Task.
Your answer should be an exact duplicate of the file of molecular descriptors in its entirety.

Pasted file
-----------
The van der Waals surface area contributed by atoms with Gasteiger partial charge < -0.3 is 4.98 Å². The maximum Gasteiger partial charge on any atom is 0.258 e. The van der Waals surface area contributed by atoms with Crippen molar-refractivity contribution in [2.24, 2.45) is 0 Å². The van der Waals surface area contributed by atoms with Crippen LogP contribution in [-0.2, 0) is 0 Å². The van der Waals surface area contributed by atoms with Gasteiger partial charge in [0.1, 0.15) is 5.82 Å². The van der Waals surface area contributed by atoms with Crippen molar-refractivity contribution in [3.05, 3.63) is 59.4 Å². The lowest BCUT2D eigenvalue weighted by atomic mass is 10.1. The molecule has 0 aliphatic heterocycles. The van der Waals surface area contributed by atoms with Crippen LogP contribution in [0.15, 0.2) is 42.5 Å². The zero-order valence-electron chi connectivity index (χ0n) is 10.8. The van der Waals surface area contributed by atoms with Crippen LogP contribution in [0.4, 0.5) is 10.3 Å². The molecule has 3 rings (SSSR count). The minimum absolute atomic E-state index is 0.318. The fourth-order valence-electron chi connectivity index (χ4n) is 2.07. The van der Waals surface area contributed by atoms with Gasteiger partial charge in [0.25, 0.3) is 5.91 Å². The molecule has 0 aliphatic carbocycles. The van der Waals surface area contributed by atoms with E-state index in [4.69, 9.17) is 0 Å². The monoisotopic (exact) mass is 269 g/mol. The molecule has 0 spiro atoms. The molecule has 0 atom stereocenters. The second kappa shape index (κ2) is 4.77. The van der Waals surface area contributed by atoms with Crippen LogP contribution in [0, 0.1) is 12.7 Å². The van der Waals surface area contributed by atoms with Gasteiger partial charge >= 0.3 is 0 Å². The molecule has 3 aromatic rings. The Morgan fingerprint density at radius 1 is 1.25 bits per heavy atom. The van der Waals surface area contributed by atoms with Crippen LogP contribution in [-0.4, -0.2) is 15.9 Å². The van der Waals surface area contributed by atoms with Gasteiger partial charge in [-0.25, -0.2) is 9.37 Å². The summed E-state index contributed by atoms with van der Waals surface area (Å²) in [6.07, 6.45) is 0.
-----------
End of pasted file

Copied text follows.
The van der Waals surface area contributed by atoms with Gasteiger partial charge < -0.3 is 4.98 Å². The maximum Gasteiger partial charge on any atom is 0.258 e. The van der Waals surface area contributed by atoms with Crippen molar-refractivity contribution in [2.24, 2.45) is 0 Å². The van der Waals surface area contributed by atoms with Crippen LogP contribution in [-0.2, 0) is 0 Å². The van der Waals surface area contributed by atoms with Gasteiger partial charge in [0.1, 0.15) is 5.82 Å². The van der Waals surface area contributed by atoms with Crippen molar-refractivity contribution in [3.05, 3.63) is 59.4 Å². The lowest BCUT2D eigenvalue weighted by atomic mass is 10.1. The molecule has 0 aliphatic heterocycles. The van der Waals surface area contributed by atoms with Crippen LogP contribution in [0.15, 0.2) is 42.5 Å². The zero-order valence-electron chi connectivity index (χ0n) is 10.8. The van der Waals surface area contributed by atoms with Crippen LogP contribution in [0.4, 0.5) is 10.3 Å². The molecule has 3 rings (SSSR count). The minimum absolute atomic E-state index is 0.318. The fourth-order valence-electron chi connectivity index (χ4n) is 2.07. The van der Waals surface area contributed by atoms with Gasteiger partial charge in [0.25, 0.3) is 5.91 Å². The molecule has 0 aliphatic carbocycles. The van der Waals surface area contributed by atoms with E-state index in [4.69, 9.17) is 0 Å². The monoisotopic (exact) mass is 269 g/mol. The molecule has 0 spiro atoms. The molecule has 0 atom stereocenters. The second kappa shape index (κ2) is 4.77. The van der Waals surface area contributed by atoms with Crippen LogP contribution in [0, 0.1) is 12.7 Å². The van der Waals surface area contributed by atoms with Gasteiger partial charge >= 0.3 is 0 Å². The molecule has 3 aromatic rings. The Morgan fingerprint density at radius 1 is 1.25 bits per heavy atom. The van der Waals surface area contributed by atoms with Crippen LogP contribution in [-0.4, -0.2) is 15.9 Å². The van der Waals surface area contributed by atoms with Gasteiger partial charge in [-0.25, -0.2) is 9.37 Å². The summed E-state index contributed by atoms with van der Waals surface area (Å²) in [6.07, 6.45) is 0.